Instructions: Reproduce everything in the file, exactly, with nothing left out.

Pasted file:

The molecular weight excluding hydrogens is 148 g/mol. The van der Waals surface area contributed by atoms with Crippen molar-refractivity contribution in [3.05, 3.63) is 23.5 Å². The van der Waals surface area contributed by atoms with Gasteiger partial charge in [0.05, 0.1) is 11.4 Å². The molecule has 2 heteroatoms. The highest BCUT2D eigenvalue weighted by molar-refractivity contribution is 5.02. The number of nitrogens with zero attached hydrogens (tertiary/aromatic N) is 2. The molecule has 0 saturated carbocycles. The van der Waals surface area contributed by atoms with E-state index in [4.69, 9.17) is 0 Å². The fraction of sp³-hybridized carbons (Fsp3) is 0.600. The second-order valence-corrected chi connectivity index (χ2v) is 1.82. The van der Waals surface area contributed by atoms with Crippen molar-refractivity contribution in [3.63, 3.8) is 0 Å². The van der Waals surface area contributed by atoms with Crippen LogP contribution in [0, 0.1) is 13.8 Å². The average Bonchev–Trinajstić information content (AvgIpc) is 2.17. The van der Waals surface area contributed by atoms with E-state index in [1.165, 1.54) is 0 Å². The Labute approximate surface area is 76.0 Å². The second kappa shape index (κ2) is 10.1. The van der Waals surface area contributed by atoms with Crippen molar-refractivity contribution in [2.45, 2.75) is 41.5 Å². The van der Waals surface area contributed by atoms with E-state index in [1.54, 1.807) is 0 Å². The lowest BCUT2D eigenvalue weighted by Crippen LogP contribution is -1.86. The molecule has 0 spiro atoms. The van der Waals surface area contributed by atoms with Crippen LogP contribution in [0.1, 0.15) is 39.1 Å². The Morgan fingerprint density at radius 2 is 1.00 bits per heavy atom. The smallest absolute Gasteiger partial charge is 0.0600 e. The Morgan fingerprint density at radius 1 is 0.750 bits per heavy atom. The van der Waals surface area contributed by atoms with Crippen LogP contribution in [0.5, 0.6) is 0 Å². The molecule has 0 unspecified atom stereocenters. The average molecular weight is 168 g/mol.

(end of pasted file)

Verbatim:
The molecular weight excluding hydrogens is 148 g/mol. The van der Waals surface area contributed by atoms with Crippen molar-refractivity contribution in [3.05, 3.63) is 23.5 Å². The van der Waals surface area contributed by atoms with Gasteiger partial charge in [0.05, 0.1) is 11.4 Å². The molecule has 2 heteroatoms. The highest BCUT2D eigenvalue weighted by molar-refractivity contribution is 5.02. The number of nitrogens with zero attached hydrogens (tertiary/aromatic N) is 2. The molecule has 0 saturated carbocycles. The van der Waals surface area contributed by atoms with E-state index in [4.69, 9.17) is 0 Å². The fraction of sp³-hybridized carbons (Fsp3) is 0.600. The second-order valence-corrected chi connectivity index (χ2v) is 1.82. The van der Waals surface area contributed by atoms with Crippen molar-refractivity contribution in [3.63, 3.8) is 0 Å². The van der Waals surface area contributed by atoms with Crippen LogP contribution in [0, 0.1) is 13.8 Å². The average Bonchev–Trinajstić information content (AvgIpc) is 2.17. The van der Waals surface area contributed by atoms with E-state index in [1.165, 1.54) is 0 Å². The Labute approximate surface area is 76.0 Å². The second kappa shape index (κ2) is 10.1. The van der Waals surface area contributed by atoms with Crippen molar-refractivity contribution in [2.45, 2.75) is 41.5 Å². The van der Waals surface area contributed by atoms with E-state index in [1.54, 1.807) is 0 Å². The lowest BCUT2D eigenvalue weighted by Crippen LogP contribution is -1.86. The molecule has 0 spiro atoms. The van der Waals surface area contributed by atoms with Crippen LogP contribution in [0.1, 0.15) is 39.1 Å². The Morgan fingerprint density at radius 2 is 1.00 bits per heavy atom. The smallest absolute Gasteiger partial charge is 0.0600 e. The Morgan fingerprint density at radius 1 is 0.750 bits per heavy atom. The van der Waals surface area contributed by atoms with Crippen LogP contribution in [0.5, 0.6) is 0 Å². The molecule has 0 unspecified atom stereocenters. The average molecular weight is 168 g/mol.